Admitted school: University of Chicago
Jeff was from Florida. He went to a specialized urban public school for strong academic students (by admission). This student was a math whiz. He had various accommodations in math to allow him to accelerate. He started taking college courses in math prior to high school, and throughout high school had dual enrollment courses in local colleges to take the appropriate level math courses. Jeff also was enrolled in the IB curriculum at his high school which is very challenging. This young man took the most demanding courses available at his high school. Jeff had a high GPA and had taken several AP tests prior to college admissions, scoring highly on them. Jeff was selected for various honor societies including a collegiate level math honor society. For college, he was interested in pursuing pure math, with the eventual goal of a PhD and likely becoming a math professor. He had won various academic awards, including being a National Merit Semi-Finalist.
Outside of academics, Jeff was very active in soccer, playing for both a club team and his school team (captain of the latter). He also was on the Math Team (involving both individual and team math competitions), Latin Club (including competitions), Physics Club, and wrote for the school IB magazine. He also was very active in community service which included regular mentoring of underprivileged city youth with an organization. He also was involved in an organization that teaches children with disabilities to play soccer. He also was active in community service projects through a religious youth group, as well as participated in other religious based activities.
During Jeff’s summers leading up to tenth grade, Jeff attended an all male sleep away camp for 7 years. The summer between 10th and 11th grades, he applied to, got accepted, and attended Hampshire College Summer Studies in Mathematics (HCSSiM) for six weeks away from home and loved it. In 11th grade, our counselor guided him in the selection of math summer programs for the summer after junior year and assisted him on every step of the application process to these programs, which was very similar to the college admissions process and sort of a dry run, so to speak. Jeff applied to extremely competitive programs and disappointingly did not get into them. He didn’t have any easier programs on that list. He was OK with this and ended up attending a leadership program for three weeks in Costa Rica that included elements of community service. He really loved it.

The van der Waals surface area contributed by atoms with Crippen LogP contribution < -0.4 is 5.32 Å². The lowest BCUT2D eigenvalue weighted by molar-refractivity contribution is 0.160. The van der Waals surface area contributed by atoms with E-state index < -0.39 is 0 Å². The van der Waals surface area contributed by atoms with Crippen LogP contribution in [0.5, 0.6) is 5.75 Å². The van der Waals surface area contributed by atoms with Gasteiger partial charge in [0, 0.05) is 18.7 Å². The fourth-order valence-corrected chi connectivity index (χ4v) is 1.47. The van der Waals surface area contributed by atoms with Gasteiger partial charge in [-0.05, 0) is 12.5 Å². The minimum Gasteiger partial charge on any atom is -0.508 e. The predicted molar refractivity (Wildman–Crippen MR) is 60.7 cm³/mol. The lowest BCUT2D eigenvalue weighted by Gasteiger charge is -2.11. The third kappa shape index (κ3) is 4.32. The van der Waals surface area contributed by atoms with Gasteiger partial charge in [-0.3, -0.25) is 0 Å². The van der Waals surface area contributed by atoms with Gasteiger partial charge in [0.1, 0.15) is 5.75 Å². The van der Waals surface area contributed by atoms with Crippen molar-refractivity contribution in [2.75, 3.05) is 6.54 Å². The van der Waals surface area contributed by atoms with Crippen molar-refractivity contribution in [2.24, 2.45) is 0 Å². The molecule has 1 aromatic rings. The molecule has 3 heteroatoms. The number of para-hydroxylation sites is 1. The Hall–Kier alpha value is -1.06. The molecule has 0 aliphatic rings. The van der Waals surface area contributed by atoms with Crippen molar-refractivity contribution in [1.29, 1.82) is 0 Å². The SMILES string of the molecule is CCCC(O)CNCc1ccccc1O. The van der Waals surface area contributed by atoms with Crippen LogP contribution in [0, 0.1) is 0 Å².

Prior to Jeff’s senior year in high school, we discussed how he might take initiative to do something a little different. Jeff loved helping others with math. He opened his own math tutoring business in the community and got some clients. This is an example of our encouraging and our advisees to go the extra mile with their interests, beyond just being on a team or in a club, but taking some initiative and leadership to pursue their interest in other ways.
Jeff’s family took him on many college visits around the country during his junior year. This really helped him figure out which sorts of schools he preferred. In his college selection, he seemed to mostly care about the math program at each school than any other factor. However, he also discovered that very large schools like Stanford or Berkeley were not really the best for him.
We worked a lot back and forth to refine his college list after all these trips. Also, he had some interest in playing soccer in college and contacted soccer coaches at all the schools on his list, but he was not an officially recruited athlete. Our counselor helped him put together those packages sent to coaches.
Jeff’s final college list was: Princeton, California Institute of Technology (Cal Tech), Massachusetts Institute of Technology (MIT), Williams College, Harvey Mudd College, Northwestern University, University of Chicago, Haverford College, Bucknell University, New College of Florida, and St. Lawrence University for a total of 11 schools: 3 Reaches, 1 Reach/Match, 4 Matches, 1 Match/Safety, and 2 Safeties. At the time he applied, he liked Princeton and MIT the best. The acceptance rates at both schools, however, made them long odds, even for a very strong student, without any particular stand out “hook.”